A Theory-Driven Analysis of Applied Prison Communication
Edited By Erik D. Fritsvold and Jonathan M. Bowman
Incarcerated Interactions: A Theory-Driven Analysis of Applied Prison Communication is an innovative, applied edited book that uses core interdisciplinary social science theories to analyze and describe the social psychology and sociology of communicative interactions amongst incarcerated individuals. Beginning with the fundamentals of human interactions, this edited volume allows scholars across a variety of disciplines (such as criminology, sociology, communication studies, social psychology, anthropology, and economics) to become familiar with and apply the core principles and the requisite terminology of human communication within a criminological context. Each of the four sections of the text not only build upon the knowledge structures of previous chapters, but also function as stand-alone analyses and/or applications of extant scholarship within essential contexts. From a general discussion of core social science theory to the specific application of that theory in a range of scholarly contexts, this book addresses relevant issues such as mental illness and wellness, the gendered experience of inmates, recidivism rates, violence, the criminogenic effect of incarceration and the large-scale implications of prison gangs and their associated cultural influence, to name a few.
9. Us Versus Them: The Battle of Corrections : James Bennett
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9. Us Versus Them: The Battle of Corrections
I believe every man in this place hates and detests the system under which he lives. He hates it even when he gets along without friction. He hates it because he knows it is bad; for it tends to crush slowly but irresistibly the good in himself.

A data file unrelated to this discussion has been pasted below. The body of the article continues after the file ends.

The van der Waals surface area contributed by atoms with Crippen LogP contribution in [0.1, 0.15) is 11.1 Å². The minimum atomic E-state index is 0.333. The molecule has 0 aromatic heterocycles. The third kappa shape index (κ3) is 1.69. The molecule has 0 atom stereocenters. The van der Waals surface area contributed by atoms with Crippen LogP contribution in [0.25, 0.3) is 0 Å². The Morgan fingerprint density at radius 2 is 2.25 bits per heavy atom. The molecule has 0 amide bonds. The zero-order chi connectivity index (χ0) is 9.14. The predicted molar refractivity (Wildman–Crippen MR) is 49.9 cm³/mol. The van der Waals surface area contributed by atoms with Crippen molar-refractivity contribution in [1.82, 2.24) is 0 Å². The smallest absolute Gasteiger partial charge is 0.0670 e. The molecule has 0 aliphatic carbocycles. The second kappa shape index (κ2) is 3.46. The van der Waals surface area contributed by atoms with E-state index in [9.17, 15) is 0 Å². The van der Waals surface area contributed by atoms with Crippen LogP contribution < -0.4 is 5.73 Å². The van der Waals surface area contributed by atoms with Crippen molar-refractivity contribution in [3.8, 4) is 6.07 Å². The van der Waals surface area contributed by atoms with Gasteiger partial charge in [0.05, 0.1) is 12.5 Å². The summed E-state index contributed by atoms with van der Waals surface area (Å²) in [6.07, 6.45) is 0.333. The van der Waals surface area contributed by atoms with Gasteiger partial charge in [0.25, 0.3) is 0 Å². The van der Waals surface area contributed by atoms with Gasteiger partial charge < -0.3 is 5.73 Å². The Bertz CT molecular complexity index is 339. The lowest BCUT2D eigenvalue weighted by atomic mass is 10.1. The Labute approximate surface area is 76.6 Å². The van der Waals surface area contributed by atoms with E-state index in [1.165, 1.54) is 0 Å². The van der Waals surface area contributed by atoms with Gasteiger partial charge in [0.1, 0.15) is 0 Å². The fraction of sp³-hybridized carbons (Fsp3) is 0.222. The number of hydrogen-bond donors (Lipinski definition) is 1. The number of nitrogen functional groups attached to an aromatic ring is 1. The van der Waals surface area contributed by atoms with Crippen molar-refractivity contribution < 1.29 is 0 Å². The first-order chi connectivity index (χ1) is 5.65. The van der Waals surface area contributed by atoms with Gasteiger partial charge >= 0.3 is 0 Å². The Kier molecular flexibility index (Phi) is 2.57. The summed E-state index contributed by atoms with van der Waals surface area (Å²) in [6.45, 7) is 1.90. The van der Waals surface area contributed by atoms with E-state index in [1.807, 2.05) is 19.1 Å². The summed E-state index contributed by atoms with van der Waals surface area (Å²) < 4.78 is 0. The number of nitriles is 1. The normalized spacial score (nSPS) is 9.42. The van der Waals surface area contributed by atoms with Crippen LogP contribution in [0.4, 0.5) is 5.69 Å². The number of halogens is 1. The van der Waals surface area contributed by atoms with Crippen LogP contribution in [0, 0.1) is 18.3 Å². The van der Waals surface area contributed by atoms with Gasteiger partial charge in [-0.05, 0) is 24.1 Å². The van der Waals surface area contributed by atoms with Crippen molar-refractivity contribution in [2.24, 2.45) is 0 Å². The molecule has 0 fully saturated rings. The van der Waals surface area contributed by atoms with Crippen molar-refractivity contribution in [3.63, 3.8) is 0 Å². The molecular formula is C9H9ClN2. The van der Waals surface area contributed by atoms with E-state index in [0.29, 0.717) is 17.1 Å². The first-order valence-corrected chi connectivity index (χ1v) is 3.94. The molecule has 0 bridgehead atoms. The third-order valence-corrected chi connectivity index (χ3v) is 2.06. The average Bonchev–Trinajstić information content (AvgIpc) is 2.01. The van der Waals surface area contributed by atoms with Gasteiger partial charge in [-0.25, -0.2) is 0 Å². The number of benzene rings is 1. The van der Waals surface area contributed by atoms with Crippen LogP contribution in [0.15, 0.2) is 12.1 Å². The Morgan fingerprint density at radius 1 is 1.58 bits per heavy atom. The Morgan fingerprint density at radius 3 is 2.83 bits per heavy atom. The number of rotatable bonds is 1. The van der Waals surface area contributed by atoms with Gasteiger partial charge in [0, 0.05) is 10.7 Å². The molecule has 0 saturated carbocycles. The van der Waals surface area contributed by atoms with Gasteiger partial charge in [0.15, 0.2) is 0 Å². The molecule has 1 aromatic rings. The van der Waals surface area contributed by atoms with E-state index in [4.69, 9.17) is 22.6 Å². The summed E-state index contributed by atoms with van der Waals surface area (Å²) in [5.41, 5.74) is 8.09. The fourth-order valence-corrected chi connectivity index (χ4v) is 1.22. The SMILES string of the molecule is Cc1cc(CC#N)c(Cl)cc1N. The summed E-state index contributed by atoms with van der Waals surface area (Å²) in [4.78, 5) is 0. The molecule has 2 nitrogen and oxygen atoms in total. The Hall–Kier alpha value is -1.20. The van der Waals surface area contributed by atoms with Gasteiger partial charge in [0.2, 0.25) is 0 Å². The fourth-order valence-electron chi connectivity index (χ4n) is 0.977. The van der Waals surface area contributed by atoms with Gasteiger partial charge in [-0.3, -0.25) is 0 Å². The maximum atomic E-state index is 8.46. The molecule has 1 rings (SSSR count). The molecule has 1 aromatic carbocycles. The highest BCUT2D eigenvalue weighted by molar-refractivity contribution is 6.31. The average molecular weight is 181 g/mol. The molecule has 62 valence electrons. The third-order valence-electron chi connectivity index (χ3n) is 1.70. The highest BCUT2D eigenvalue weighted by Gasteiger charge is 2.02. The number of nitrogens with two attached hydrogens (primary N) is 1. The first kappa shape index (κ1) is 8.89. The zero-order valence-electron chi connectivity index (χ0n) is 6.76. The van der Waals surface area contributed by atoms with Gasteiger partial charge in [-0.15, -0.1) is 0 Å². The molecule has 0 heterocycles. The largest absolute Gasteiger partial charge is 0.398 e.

—THOMAS MOTT OSBORNE, WITHIN PRISON WALLS, 1913
Almost a century later, Osborne’s commentary still proves a chillingly salient assessment of the United States’ corrections system. Since then, it has swelled to house over 2,300,000 incarcerated adult criminals, guarded by approximately 285,000 officers near its peak (US Department of Justice, 2000).1 Together, these two groups constitute the over 2.5 million Americans serving out portions, if not all, of their lives behind prison or jail walls; they represent the two sides—the in-group and the out-group—of corrections. Already, this twenty-two word, surface-level description of corrections offers poignant insight into the nature of industry. It does not correct, as the name implies, or even rehabilitate offenders; it manages them. The system takes charge of criminals, and the offenders must surrender authority over their own lives to it. This power dynamic lies at the heart of prison culture; it is the crux from which springs forth all other nuances of the institution. Prisons are nothing more than closed-off societies in which the guards, ultimately, possess complete control...
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